Managed attribution: the most effective approach, managed attribution lets online researchers control and customize how their digital fingerprints appear to the sites they interact with online. It gives analysts the ability to manipulate any number of identifiable details, such as keyboard and language preferences, time zone selections, browser and OS settings, and more. By matching these details to typical visitors of sites they’re investigating, analysts and online researchers can blend in with the crowd and avoid tipping off their targets. A well-crafted managed attribution solution can help researchers customize their digital fingerprint to blend in with in-region traffic, view sites in local languages and even schedule data collections at times corresponding to local time zones.
Cloud-based browsing eliminates persistent tracking and maintains security
A cloud-based browser is a strong foundation of a secure and anonymous online research strategy. Purpose-built for supporting online investigations, a cloud browser executes all web code remotely, so it never reaches the endpoint, rendering instead a benign video display that users interact with. Using a cloud-based browser not only allows analysts to isolate their research activity from their device and network — protecting them from malicious content — it can also segregate browsing itself. Advanced cloud-based browsers can provide a fresh, non-attributed session every time they’re launched; and paired with managed attribution, can control persistent tracking within a session.
Cloud-based browsers can also support multiple sessions — with each executing its own virtual container and using different digital fingerprints at the same time. This can help investigators segregate and not cross-contaminate browsing sessions for different sites of interest, different projects and different purposes (i.e., personal browsing vs. browsing for investigative purposes). With cloud-based browsing, researchers can blend in with the crowd and shred their unique snowflake identity.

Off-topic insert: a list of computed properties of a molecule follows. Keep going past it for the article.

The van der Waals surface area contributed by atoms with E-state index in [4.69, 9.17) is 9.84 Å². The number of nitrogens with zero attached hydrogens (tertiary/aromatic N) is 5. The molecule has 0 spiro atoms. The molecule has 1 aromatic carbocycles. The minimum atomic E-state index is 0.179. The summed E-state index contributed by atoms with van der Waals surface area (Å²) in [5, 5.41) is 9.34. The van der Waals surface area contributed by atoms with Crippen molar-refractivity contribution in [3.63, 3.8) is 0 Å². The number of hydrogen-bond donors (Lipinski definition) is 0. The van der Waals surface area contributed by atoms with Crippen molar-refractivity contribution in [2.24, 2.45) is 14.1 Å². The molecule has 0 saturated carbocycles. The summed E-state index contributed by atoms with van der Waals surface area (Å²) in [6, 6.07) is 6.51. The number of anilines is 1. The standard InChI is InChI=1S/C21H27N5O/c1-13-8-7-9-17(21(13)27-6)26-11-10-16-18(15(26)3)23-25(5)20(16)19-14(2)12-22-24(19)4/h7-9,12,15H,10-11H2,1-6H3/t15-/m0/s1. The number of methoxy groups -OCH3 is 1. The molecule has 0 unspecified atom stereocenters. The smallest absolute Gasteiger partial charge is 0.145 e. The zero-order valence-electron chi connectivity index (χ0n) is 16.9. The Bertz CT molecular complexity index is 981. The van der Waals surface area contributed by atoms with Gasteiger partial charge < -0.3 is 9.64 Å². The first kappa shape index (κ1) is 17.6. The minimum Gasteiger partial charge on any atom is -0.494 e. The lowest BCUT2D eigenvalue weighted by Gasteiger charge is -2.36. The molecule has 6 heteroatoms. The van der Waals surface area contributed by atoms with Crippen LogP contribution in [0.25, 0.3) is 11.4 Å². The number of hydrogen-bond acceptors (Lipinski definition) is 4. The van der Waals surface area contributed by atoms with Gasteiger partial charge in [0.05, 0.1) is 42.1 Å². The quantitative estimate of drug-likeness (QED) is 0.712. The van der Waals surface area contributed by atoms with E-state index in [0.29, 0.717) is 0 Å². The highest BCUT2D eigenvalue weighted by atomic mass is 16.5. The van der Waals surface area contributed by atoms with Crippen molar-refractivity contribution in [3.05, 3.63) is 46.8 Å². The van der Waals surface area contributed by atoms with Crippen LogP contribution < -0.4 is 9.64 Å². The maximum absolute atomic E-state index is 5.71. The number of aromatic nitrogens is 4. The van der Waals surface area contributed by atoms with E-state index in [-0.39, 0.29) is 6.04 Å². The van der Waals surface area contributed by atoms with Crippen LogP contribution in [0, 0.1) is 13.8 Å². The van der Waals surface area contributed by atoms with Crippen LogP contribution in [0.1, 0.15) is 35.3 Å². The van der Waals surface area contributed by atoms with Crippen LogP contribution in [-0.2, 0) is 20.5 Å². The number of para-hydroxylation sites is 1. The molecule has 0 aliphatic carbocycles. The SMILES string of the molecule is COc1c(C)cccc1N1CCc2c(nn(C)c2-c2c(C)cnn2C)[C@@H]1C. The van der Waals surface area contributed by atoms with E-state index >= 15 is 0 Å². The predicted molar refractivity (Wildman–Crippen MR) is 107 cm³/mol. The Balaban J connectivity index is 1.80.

With so much information collected about your every move, it’s hard to remain anonymous online. For ordinary internet users all this tracking is annoying at best, but for online researchers, digital fingerprinting can impede their ability to do their work and compromise the integrity of their investigations. Knowing what’s being tracked and having the right toolset to conceal their identity and intent can help organizations of all types use the internet to gather data on specific sites, activities and individuals – to better understand the latest cyberthreats, protect brands and reputations, and even investigate illegal activity and bring criminals to justice.
To learn more about controlling your digital fingerprint and managing attribution in online investigations, visit our blog. Or request a demo of our purpose-built solution, Silo for Research, here.